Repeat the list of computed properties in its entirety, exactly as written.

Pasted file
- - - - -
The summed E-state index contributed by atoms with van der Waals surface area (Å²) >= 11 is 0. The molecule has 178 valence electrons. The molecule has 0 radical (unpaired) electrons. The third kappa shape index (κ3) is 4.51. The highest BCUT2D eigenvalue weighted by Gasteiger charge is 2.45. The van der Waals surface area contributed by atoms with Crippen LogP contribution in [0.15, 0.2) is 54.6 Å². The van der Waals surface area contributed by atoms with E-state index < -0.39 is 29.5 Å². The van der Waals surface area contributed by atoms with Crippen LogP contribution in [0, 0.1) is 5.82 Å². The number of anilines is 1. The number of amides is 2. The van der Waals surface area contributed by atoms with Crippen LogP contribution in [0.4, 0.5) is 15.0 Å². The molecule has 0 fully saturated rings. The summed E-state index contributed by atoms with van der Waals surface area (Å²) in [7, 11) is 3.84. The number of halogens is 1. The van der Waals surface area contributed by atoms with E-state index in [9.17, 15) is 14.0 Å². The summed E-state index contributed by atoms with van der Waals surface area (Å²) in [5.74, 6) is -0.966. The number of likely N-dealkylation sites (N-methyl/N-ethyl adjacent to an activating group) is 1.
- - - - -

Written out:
The summed E-state index contributed by atoms with van der Waals surface area (Å²) >= 11 is 0. The molecule has 178 valence electrons. The molecule has 0 radical (unpaired) electrons. The third kappa shape index (κ3) is 4.51. The highest BCUT2D eigenvalue weighted by Gasteiger charge is 2.45. The van der Waals surface area contributed by atoms with Crippen LogP contribution in [0.15, 0.2) is 54.6 Å². The van der Waals surface area contributed by atoms with E-state index < -0.39 is 29.5 Å². The van der Waals surface area contributed by atoms with Crippen LogP contribution in [0, 0.1) is 5.82 Å². The number of anilines is 1. The number of amides is 2. The van der Waals surface area contributed by atoms with Crippen LogP contribution in [0.4, 0.5) is 15.0 Å². The molecule has 0 fully saturated rings. The summed E-state index contributed by atoms with van der Waals surface area (Å²) in [7, 11) is 3.84. The number of halogens is 1. The van der Waals surface area contributed by atoms with E-state index in [9.17, 15) is 14.0 Å². The summed E-state index contributed by atoms with van der Waals surface area (Å²) in [5.74, 6) is -0.966. The number of likely N-dealkylation sites (N-methyl/N-ethyl adjacent to an activating group) is 1.